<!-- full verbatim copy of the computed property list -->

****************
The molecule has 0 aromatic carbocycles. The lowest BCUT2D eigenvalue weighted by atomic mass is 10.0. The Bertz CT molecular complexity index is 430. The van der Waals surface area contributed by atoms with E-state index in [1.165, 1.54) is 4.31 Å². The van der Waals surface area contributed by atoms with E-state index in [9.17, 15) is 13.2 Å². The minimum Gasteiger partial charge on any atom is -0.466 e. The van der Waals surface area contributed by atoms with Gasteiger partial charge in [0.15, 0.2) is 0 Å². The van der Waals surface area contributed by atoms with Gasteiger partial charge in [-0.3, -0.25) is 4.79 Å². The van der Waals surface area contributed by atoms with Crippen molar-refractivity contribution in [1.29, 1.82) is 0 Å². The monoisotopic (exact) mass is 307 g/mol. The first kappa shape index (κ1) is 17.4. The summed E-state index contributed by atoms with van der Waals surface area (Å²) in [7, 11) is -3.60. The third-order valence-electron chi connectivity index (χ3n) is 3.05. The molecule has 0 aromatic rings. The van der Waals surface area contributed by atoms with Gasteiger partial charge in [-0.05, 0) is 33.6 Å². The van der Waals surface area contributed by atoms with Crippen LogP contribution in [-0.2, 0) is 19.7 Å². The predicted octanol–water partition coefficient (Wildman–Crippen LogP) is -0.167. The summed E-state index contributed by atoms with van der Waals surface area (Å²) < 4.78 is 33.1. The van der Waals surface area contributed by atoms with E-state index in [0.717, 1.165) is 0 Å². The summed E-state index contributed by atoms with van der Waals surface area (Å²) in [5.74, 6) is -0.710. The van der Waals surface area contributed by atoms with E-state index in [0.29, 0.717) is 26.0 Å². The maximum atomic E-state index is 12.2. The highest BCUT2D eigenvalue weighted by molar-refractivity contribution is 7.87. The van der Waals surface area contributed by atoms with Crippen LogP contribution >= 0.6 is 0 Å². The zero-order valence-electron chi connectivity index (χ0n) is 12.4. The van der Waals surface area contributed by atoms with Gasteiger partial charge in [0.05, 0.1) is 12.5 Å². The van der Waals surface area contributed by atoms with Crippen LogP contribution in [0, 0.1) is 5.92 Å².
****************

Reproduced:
The molecule has 0 aromatic carbocycles. The lowest BCUT2D eigenvalue weighted by atomic mass is 10.0. The Bertz CT molecular complexity index is 430. The van der Waals surface area contributed by atoms with E-state index in [1.165, 1.54) is 4.31 Å². The van der Waals surface area contributed by atoms with E-state index in [9.17, 15) is 13.2 Å². The minimum Gasteiger partial charge on any atom is -0.466 e. The van der Waals surface area contributed by atoms with Gasteiger partial charge in [0.15, 0.2) is 0 Å². The van der Waals surface area contributed by atoms with Gasteiger partial charge in [-0.3, -0.25) is 4.79 Å². The van der Waals surface area contributed by atoms with Crippen molar-refractivity contribution in [1.29, 1.82) is 0 Å². The monoisotopic (exact) mass is 307 g/mol. The first kappa shape index (κ1) is 17.4. The summed E-state index contributed by atoms with van der Waals surface area (Å²) in [7, 11) is -3.60. The third-order valence-electron chi connectivity index (χ3n) is 3.05. The molecule has 0 aromatic rings. The van der Waals surface area contributed by atoms with Gasteiger partial charge in [-0.05, 0) is 33.6 Å². The van der Waals surface area contributed by atoms with Crippen LogP contribution in [-0.2, 0) is 19.7 Å². The predicted octanol–water partition coefficient (Wildman–Crippen LogP) is -0.167. The summed E-state index contributed by atoms with van der Waals surface area (Å²) < 4.78 is 33.1. The van der Waals surface area contributed by atoms with E-state index in [0.717, 1.165) is 0 Å². The summed E-state index contributed by atoms with van der Waals surface area (Å²) in [5.74, 6) is -0.710. The van der Waals surface area contributed by atoms with E-state index in [0.29, 0.717) is 26.0 Å². The maximum atomic E-state index is 12.2. The highest BCUT2D eigenvalue weighted by molar-refractivity contribution is 7.87. The van der Waals surface area contributed by atoms with Crippen LogP contribution >= 0.6 is 0 Å². The zero-order valence-electron chi connectivity index (χ0n) is 12.4. The van der Waals surface area contributed by atoms with Gasteiger partial charge in [0.05, 0.1) is 12.5 Å². The van der Waals surface area contributed by atoms with Crippen LogP contribution in [0, 0.1) is 5.92 Å².